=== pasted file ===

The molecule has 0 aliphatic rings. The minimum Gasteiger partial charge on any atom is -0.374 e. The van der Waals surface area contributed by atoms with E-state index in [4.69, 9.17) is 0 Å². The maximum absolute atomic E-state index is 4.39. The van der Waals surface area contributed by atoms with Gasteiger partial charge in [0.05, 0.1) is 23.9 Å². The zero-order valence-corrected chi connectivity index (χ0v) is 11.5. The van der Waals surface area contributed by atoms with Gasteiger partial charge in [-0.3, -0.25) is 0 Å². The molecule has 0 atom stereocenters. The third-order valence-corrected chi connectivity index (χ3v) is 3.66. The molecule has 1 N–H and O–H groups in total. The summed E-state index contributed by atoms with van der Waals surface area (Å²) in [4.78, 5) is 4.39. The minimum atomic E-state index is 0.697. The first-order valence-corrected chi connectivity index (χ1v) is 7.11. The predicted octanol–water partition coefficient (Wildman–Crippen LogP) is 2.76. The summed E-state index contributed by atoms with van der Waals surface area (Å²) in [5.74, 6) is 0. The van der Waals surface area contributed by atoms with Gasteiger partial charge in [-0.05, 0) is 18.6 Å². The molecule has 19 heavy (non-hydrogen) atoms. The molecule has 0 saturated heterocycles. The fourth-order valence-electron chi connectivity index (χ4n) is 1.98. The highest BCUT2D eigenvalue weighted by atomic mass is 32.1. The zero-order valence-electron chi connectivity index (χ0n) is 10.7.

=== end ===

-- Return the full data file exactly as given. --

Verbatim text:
The molecule has 0 aliphatic rings. The minimum Gasteiger partial charge on any atom is -0.374 e. The van der Waals surface area contributed by atoms with E-state index in [4.69, 9.17) is 0 Å². The maximum absolute atomic E-state index is 4.39. The van der Waals surface area contributed by atoms with Gasteiger partial charge in [0.05, 0.1) is 23.9 Å². The zero-order valence-corrected chi connectivity index (χ0v) is 11.5. The van der Waals surface area contributed by atoms with Gasteiger partial charge in [-0.3, -0.25) is 0 Å². The molecule has 0 atom stereocenters. The third-order valence-corrected chi connectivity index (χ3v) is 3.66. The molecule has 1 N–H and O–H groups in total. The summed E-state index contributed by atoms with van der Waals surface area (Å²) in [4.78, 5) is 4.39. The minimum atomic E-state index is 0.697. The first-order valence-corrected chi connectivity index (χ1v) is 7.11. The predicted octanol–water partition coefficient (Wildman–Crippen LogP) is 2.76. The summed E-state index contributed by atoms with van der Waals surface area (Å²) in [5.74, 6) is 0. The van der Waals surface area contributed by atoms with Gasteiger partial charge in [-0.05, 0) is 18.6 Å². The molecule has 19 heavy (non-hydrogen) atoms. The molecule has 0 saturated heterocycles. The fourth-order valence-electron chi connectivity index (χ4n) is 1.98. The highest BCUT2D eigenvalue weighted by atomic mass is 32.1. The zero-order valence-electron chi connectivity index (χ0n) is 10.7.